Management and Restoration Lessons from a Habitat Manipulation Study in a Recovering Urban Lake

Stephanie Johnson , Onondaga Environmental Institute, Syracuse, NY
Neil H. Ringler , Research, State University of New York College of Environmental Science and Forestry, Syracuse, NY
Ed Michalenko , Onondaga Environmental Institute, Syracuse, NY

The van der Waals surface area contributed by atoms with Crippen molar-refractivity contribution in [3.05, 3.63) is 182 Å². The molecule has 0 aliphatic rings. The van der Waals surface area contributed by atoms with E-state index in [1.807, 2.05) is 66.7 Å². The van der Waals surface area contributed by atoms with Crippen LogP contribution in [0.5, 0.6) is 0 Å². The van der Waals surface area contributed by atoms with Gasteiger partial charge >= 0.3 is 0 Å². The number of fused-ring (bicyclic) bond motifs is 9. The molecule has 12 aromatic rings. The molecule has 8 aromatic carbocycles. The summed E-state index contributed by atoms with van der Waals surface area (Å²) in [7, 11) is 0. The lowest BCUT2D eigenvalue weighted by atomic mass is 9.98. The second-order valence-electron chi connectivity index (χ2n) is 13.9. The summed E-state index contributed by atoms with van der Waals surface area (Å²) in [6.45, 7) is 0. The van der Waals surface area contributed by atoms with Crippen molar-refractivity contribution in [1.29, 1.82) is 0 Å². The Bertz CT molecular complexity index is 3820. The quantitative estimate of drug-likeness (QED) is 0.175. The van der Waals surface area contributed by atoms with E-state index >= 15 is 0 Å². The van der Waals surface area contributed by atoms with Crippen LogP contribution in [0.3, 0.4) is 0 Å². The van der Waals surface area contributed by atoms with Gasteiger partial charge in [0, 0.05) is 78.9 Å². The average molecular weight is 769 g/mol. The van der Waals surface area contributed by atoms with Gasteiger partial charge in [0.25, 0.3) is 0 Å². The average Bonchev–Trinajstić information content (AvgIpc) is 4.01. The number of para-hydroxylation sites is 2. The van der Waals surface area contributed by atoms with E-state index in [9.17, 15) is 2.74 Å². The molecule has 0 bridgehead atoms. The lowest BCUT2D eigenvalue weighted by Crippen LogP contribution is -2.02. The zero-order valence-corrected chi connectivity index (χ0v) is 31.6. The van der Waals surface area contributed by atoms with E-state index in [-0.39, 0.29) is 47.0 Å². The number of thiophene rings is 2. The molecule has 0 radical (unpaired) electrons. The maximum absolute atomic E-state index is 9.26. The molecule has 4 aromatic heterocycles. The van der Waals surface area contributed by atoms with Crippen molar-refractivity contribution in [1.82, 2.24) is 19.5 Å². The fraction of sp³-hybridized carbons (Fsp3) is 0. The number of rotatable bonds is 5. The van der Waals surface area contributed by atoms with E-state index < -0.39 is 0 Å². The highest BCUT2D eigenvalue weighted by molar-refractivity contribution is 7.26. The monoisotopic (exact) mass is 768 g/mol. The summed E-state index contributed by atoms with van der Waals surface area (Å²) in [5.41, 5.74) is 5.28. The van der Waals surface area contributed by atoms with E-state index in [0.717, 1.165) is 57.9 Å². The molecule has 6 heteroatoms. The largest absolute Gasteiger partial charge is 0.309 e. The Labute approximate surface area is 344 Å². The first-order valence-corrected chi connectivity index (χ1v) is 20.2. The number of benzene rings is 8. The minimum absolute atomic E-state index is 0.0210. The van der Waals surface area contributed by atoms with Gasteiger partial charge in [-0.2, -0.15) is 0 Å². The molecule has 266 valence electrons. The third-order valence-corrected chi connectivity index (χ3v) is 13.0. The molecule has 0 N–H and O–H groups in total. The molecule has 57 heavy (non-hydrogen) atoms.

Onondaga Lake (NY) was once considered the most polluted lake in the U.S.  Despite improvements in water quality beginning in the 1970’s, macrophyte coverage in the 1990’s was markedly low and juvenile fish production was limited.  The addition of a set of temporary wave breaks and macrophyte plantings in the 1990’s demonstrated that structure protected from wave action helped stabilize substrate, promote macrophyte growth, and increase fish spawning and nursery habitat.  Although four sites were originally proposed, a permanent wave break approximately 100 m in length was installed at a single site in 2001. Monitoring before and after installation (2000-2012) found conditions inside and adjacent to the wave break impaired as a result of the design and placement of the structure.  The accumulation of fine sediment behind the wave break reduced water quality, promoted algal growth, and prevented macrophyte establishment.  To date, fish nesting inside the wave break has been absent.  Although the lake continues to improve due to on-going restoration efforts and natural recovery, conditions inside the wave break remain relatively unchanged after more than a decade.  Though the wave break was unsuccessful, the habitat manipulation study provided valuable information that contributed to the Onondaga Lake Habitat Restoration Plan.